Born in the United Kingdom and raised in Canada, Chapman currently finds his home at the foot of the Superstition Mountains in Arizona, the heart of the Desert Southwest, "but I know that my pursuit to capture Mother Nature in all her glory will continue to take me all over the globe."
Limited edition museum mount and canvas gallery-wrapped works on exhibit ranged from 16x24 to 30x40 and were available for purchase on site. Many of his images can also be found in the galleries of his website onevisionphoto.com. For Custom needs and inquiries he can be reached at 480-671-4979 or browse galleries and read more at http://onevisionphoto.com
Boyce Thompson Arboretum is located near Highway 60 milepost #223, just three miles west of the town of Superior - a drive of about one hour east of Phoenix or two hours from Tucson. Pima County drivers should take Oracle Road North to Highway 79 past Florence to Highway 60, then East for another 12 miles. Monthly exhibits may be seen in our Visitor Center gallery daily from 8:00 a.m. to 5:00 p.m. from September-through-April. Summer hours during May/June/July/August are 6:00 a.m. to 3:00 p.m. The Arboretum is an Arizona State Park and daily admission must be paid to enter the Visitor Center where the gallery is found. Admission is $7.50 for adults and $3 for ages 5-12. Annual memberships at the Arboretum begin at $45, and include a year's access, guest passes for your friends and family, along with many other benefits. A membership may be purchased in the gift shop on the day of your visit. Review other recent gallery shows by ...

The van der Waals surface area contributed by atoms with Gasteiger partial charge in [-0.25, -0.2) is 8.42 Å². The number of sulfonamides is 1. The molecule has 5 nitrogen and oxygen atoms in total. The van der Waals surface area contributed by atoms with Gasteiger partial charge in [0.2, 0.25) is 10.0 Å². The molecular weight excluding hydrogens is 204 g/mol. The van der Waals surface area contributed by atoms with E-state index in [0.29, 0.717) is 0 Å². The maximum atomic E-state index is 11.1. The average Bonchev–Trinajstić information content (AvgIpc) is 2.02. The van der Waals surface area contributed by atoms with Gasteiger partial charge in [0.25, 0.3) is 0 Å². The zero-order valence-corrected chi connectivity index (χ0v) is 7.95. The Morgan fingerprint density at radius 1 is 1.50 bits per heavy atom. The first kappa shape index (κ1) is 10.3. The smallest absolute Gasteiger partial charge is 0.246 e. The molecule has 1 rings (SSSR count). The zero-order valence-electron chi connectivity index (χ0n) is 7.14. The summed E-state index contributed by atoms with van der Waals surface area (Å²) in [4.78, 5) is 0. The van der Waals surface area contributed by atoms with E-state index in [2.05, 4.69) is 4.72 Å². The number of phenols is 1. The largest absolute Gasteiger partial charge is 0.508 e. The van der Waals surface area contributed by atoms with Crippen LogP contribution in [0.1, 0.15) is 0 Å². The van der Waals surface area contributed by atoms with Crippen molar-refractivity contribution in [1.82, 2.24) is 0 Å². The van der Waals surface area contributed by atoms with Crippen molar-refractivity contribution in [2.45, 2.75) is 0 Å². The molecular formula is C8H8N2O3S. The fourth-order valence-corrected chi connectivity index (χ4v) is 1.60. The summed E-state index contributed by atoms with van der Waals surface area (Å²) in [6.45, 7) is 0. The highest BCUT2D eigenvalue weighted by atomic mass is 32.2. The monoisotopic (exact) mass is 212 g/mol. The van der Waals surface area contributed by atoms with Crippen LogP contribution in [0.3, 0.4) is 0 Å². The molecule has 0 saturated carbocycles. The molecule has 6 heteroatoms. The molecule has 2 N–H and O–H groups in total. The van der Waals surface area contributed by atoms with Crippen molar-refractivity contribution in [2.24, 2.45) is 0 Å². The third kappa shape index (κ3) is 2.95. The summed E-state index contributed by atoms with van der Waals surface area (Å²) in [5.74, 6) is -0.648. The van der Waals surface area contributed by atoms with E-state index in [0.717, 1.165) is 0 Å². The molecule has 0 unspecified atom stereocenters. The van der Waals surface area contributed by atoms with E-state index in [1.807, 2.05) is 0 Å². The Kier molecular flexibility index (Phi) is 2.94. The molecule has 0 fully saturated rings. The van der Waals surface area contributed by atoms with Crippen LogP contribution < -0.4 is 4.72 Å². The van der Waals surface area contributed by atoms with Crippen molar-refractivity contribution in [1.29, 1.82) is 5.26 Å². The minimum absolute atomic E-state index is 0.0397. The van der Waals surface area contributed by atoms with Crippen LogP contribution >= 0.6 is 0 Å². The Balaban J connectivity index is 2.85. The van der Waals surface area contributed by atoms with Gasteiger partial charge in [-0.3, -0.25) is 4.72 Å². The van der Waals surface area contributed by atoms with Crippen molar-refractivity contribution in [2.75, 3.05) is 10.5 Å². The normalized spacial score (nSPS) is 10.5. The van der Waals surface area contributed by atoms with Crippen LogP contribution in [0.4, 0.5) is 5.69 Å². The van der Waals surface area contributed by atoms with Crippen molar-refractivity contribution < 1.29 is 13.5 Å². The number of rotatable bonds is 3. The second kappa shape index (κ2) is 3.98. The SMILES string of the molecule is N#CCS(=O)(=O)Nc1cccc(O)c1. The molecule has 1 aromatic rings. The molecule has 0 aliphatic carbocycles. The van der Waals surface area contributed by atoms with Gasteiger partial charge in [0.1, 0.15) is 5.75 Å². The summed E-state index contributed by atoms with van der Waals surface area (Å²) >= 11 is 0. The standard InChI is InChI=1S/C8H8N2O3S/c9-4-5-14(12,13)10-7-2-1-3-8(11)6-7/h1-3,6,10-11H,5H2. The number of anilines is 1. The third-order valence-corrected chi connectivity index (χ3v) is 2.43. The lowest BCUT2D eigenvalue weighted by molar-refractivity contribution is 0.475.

Paul Kinslow December, 2008
Maggie Leef November 2008
Sharon Sieben October 2008
Nicole Royse September 2008
Gila Community College Art July-August 2008
Judy Bottler Photography May 2008
Bob Estrin Photography April 2008
Mary Isham Watercolors March 2008
Susan Strom and Cathy Franklin Lightning Photography February, 2008
Arizona State Parks Plein Air Paintings January, 2008
Carolyn Gray & Connie Thomas December, 2007
Jean Sullivan November, 2007 Sue Cullumber October, 2007
Adriane Grimaldi September, 2007
Pima College print-making students July-August, 2007
Mesa Arts League June-July, 2007
Fred Charlton May, 2007
Paul Mudersbach March-April, 2007
Linda Kaiser February, 2007
Edith Kreueger-Nye December, 2006 - January, 2007
Cindy Carrillo October-November, 2006
Bob Rice September, 2006
Bud Heiss July-August, 2006
Mesa Arts League June-July, 2006
Sandy Tracey April-May, 2006
CJ Rider March, 2006
Jessica Green February, 2006
Steve Davidson January, 2006
Don & Carole Schupp December, 2005
Carolyn Gray November, 2005
Martha Burgess October, 2005
Boeing Photographers September, 2005
Lightning Lady Susan Strom July/August, 2005
Mesa Arts League June/July, 2005
Jeanette Bronson May, 2005
Tom Stanley April, 2005
Kathy McClure February-March, 2005
Pam Smyth January, 2005
Tina Faust December, 2004